After the decision of the Supreme Court in United States v. Booker, 543 U.S. 220, 125 S.Ct. 738, 160 L.Ed.2d 621 (2005), holding that mandatory application of the United States Sentencing Guidelines is unconstitutional, the imposition of a sentence by the district court in a criminal case now involves a two step process. First, the district court must still determine the appropriate sentencing range under the Guidelines. Gall v. United States, 552 U.S. 38, 128 S.Ct. 586, 169 L.Ed.2d 445 (2007); United States v. Crawford, 407 F.3d 1174, 1178 (11th Cir.2005). Second, the district court must then consider the various factors enumerated in 18 U.S.C. § 3553(a) in ultimately arriving at a reasonable sentence. United States v. Talley, 431 F.3d 784, 786 (11th Cir.2005).
In reviewing the reasonableness of a sentence on appeal, this court also follows a two step process. We must first determine whether the sentence is procedurally reasonable,13 and then determine whether it is substantively appropriate. United States v. Sarras, 575 F.3d 1191, 1219 (11th Cir.2009); United States v. Pugh, 515 F.3d 1179, 1189-90 (11th Cir.2008).
The Supreme Court has held that the courts of appeals may, but are not required, to apply a presumption of substantive reasonableness to a sentence that is procedurally sound and lies within the applicable Sentencing Guidelines range. Rita v. United States, 551 U.S. 338, 127 S.Ct. 2456, 168 L.Ed.2d 203 (2007). This court has not elected to apply such a presumption. See United States v. Campbell, 491 F.3d 1306, 1313-14 (11th Cir.2007). Still, we have said that “ordinarily we would expect a sentence within the Guidelines range to be reasonable,” Talley, 431 F.3d at 788, and we recently recognized that there appears to be “no post-Booker case in our circuit where a sentence within the advisory guidelines range was held unreasonable.” Sarras, 575 F.3d at 1219.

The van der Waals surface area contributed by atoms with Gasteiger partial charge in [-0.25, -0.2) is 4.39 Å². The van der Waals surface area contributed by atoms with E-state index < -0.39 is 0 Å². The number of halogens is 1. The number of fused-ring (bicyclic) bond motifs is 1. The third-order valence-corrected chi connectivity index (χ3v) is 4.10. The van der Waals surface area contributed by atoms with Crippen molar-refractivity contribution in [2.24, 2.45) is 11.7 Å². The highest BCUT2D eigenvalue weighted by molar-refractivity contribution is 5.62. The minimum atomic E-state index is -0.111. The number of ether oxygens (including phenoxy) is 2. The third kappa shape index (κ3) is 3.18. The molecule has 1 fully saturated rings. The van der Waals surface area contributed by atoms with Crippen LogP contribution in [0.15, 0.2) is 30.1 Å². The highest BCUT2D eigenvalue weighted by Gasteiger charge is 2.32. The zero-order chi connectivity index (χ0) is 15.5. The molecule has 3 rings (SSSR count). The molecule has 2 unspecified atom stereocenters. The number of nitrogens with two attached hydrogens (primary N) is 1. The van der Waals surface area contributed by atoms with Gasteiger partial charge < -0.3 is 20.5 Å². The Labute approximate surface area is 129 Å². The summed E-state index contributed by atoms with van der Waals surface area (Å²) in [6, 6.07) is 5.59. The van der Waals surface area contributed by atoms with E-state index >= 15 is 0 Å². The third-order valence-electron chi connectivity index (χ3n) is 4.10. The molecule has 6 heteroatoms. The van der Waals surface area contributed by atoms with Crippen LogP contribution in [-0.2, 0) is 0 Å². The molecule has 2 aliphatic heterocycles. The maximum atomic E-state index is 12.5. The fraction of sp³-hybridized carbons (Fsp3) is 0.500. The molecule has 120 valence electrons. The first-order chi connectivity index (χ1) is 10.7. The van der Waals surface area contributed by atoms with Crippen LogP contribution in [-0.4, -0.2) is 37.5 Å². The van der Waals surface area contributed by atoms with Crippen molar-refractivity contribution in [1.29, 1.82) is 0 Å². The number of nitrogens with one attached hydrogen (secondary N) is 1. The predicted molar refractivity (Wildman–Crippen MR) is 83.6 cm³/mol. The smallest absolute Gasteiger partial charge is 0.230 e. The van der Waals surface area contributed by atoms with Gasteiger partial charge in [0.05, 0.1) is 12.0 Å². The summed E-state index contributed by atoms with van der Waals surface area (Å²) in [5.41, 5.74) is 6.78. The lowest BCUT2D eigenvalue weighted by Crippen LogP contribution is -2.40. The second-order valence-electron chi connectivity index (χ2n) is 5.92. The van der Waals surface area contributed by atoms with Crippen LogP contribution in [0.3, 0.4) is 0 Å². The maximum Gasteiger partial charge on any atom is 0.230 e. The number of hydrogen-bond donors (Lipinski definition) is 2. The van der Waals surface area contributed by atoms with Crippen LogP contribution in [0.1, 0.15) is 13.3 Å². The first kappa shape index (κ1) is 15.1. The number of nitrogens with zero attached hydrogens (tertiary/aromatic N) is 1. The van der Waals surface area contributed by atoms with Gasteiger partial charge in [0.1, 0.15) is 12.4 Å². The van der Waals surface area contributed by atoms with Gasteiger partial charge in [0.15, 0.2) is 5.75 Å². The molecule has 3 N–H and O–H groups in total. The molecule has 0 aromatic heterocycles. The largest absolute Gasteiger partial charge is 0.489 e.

Thus, if a sentence is procedurally reasonable and is within the applicable Guidelines sentencing range, we review substantive reasonableness of the sentence by applying a deferential abuse of discretion standard of review, Gall, 128 S.Ct. at 594, United States v. Williams, 526 F.3d 1312, 1321 (11th Cir.2008), and by looking at the totality of the circumstances, Pugh, 515 F.3d at 1191, Sarras, 575 F.3d at 1219, recognizing that there will usually be a “range of reasonable sentences from which the district court may choose.” Talley, 431 F.3d at 788, Williams, 526 F.3d at 1322.
(a) The sentence of Galvan Chavez. With regard to Count One of the indictment, the district court found Galvan Chavez responsible for at least 52 kilos of cocaine, relying upon his admissions to the cell mate as well as the other corroborating evidence in the case. This resulted in a base offense level, under U.S.S.G. § 201.1(c), of 36. The district court then applied a four level enhancement under U.S.S.G. § 3B1.1(a) for the Defendant's aggravating role as an organizer or leader of the conspiracy involving five or more participants; an additional two level enhancement under U.S.S.G. § 3C1.1 for obstruction of justice based upon the threats against the families of his codefendants and his perjury at trial; and an additional two level enhancement under U.S.S.G. § 2D1.1(b)(1) for possessing a firearm in connection with the offense.14 This process resulted in a total offense level of 44 which was then reduced to 43 under U.S.S.G. § 5A, App. n.2.15 The prescribed advisory sentence at offense level 43, regardless of an offender's criminal history category, is not a range of months as in all lower levels, but a stated term of life imprisonment.